Wednesday, April 27, 2016


I have loved Neil Young ever since I was a child myself, the problem often being as to which Neil I like the best, the melodic acoustic troubadour or the feedback-drenched electric maverick, let alone all the shorter term infatuations he has dabbled in, from brass-heavy blues to wacky contract-breaking electronica. I guess like so many I came in around Heart of Gold, backtracking then to the glory of the After the Goldrush album, destroying many a pair of jeans to evoke the multi-patching of his distressed denim. I was at a single sex boarding school at that time, all short hair and uniforms, with Young, all straw hair, sideboards and the scruffiest wardrobe ever, being the man I most wished to be. Indeed, I fear this version of basse couture has remained the template for me, even now, to the despair of wives and partners to this day. (Hell, if ol' Shakey still dresses like a derelict in the dark, why shouldn't I?)

As stated often here before, I was an odd boy, and one of my eternal quests has always been the whys and the hows of music, with a liking to burrow back into the beginnings. This led me to my hardly original theory that all (white) popular music arose from the 4Bs: the Beatles, the Beach Boys, the Byrds and Buffalo Springfield. What about the Stones, I hear you say, to which my response is that they are black music, or the Blues. Jazz? That's Blues too. And I will allow the B of Bluegrass to encompass the whole of Country music, itself morphing into some of the style of the Byrds and the Buffalo, anyway, which is where I began. OK, it's trite and simplistic but I will defend it defiantly and devoutly (until some smartass says so what about Kraftwerk then?) But my point is that I thus obtained a copy of a Buffalo Springfield best-of in about 1973, hearing a whole different Neil. This was how he sang pre-whine, and I here mean whine as a compliment, being unable to think of a less damning description of his style, unless anyone can come up with a better name. Almost angelic, clear and smooth at this stage, as much a shock as it was later to hear his strangely low speaking voice. And, on this song, surprisingly or, probably, intentionally childlike, with only rudimentary guitar. This was a trick he was able to later return to, on Sugar Mountain, similarly faux-infantile and just as fetching.

So, how is the child now? Roll forward from 1968, the Buffalo Springfield recording, a full 46 years to 2014, his annual Bridge School concert, the school he set up for his own, now deceased beloved child. The clothes remain the same, the hair, well, a bit thinner on top, but the voice, less childlike but unmistakeably his, present and correct. And the child, listening in 1973, is still listening now.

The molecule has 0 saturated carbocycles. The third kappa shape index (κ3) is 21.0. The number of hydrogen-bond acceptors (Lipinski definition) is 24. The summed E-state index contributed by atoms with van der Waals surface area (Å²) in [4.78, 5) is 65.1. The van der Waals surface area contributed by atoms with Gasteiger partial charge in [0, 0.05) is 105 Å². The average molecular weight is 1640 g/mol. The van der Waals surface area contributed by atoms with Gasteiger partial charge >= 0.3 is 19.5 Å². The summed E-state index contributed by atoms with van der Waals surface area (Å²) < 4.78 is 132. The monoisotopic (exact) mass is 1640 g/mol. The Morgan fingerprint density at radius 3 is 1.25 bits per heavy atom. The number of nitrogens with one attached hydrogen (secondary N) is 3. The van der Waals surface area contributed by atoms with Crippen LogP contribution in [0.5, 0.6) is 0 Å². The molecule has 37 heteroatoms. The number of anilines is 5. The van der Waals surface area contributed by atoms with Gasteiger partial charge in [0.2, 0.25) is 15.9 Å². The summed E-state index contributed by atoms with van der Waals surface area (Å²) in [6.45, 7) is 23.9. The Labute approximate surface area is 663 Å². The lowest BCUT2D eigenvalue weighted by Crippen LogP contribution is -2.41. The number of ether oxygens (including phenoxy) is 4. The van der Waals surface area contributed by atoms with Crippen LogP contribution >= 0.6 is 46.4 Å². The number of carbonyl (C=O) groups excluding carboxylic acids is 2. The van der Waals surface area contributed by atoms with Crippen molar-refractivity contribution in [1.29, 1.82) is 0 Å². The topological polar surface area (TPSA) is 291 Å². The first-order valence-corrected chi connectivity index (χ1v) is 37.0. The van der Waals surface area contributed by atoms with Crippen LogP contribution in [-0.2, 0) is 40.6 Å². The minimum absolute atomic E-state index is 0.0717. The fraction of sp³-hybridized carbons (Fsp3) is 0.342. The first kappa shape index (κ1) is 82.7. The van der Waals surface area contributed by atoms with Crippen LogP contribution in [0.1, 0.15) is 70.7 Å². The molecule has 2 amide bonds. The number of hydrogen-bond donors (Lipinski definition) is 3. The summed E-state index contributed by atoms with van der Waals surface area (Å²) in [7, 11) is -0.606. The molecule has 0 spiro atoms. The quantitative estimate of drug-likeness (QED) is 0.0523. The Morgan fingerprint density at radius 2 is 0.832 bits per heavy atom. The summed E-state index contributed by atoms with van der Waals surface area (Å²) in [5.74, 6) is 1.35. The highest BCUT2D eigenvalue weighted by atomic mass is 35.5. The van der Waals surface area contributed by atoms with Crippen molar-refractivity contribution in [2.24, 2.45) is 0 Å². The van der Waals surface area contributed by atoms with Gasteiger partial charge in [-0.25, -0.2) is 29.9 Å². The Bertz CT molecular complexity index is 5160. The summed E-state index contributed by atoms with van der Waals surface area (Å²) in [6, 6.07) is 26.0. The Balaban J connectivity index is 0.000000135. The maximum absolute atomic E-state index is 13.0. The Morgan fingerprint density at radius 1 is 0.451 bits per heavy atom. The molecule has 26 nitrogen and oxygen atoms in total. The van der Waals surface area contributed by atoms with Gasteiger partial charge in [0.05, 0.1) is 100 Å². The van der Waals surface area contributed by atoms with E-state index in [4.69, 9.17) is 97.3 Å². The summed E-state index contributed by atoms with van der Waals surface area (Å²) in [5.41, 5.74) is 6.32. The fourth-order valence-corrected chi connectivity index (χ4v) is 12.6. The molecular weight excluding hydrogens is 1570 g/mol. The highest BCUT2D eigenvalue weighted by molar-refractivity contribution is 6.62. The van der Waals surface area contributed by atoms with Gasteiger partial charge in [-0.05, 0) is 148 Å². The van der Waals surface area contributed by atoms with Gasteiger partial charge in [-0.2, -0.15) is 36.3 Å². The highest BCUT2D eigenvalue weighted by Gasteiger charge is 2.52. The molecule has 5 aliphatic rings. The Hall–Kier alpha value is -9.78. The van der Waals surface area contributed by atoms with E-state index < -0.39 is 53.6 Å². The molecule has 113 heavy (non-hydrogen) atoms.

There are a dozen or so recordings available over the decades: go buy!!

Monday, April 25, 2016

Child: The Replacement's Kids Don't Follow

 Kids Don’t Follow is the first track off the Replacement’s first release, the EP Stink.  It’s a bold statement from a band that would go on to make many statements. The Replacements are a band that took on a far greater prominence than the drunken shenanigans of Stink would promise.  But, then, this is the Replacements and their influence, lazy ambition, sneaking brilliance, and pure, astounding genius and capacity to bring the shock and awe (or one good dose of thunder) made them one of the greatest bands ever to never really make it. Starting with Stink, and hopping along like an exposed electric wire for a total of 6 more albums and a few lifetimes of madness, what the ‘Mats did for music is almost immeasurable. Even if they would deny it. Then or now. Which they do.

I like to talk a lot about firsts in music. First tracks, first times a song was played, first time one heard a band, what must it have been like to see a legend in the making when they first started out. Kids Don’t Follow is another first, an opening shot of punk muscle that would start a career that would morph and go in unexpected directions, but never lose that ‘fuck you’ attitude that in retrospect was so essential.

One of the best parts of Kids Don’t Follow is the opening recording of a party being broken up by the Minneapolis Police. Amid the ambient noise comes out a clear, angry, “Hey fuck you, man!” to the otherwise kindly, Barney Fife-kind of sounding cop politely asking everyone to please disperse. It’s such a visual moment. Supposedly it was recorded at First Avenue. Supposedly, the kid who yells the expletive is Soul Asylum’s Dave Priner. Supposedly the cop was Danny Murphy’s father. Supposedly, the Replacements put their original demos in the river and set them adrift, hoping Prince would discover them, ala the infant Moses in the Nile in a reed basket…There are a lot of what ifs with a band like The ‘Mats. And a lot of could have been...But what they left behind is like a great promise that might still come true.

...The Replacements, one of rock’s closest near-miracles...Kids Don’t Follow. A song like this makes sure they never will…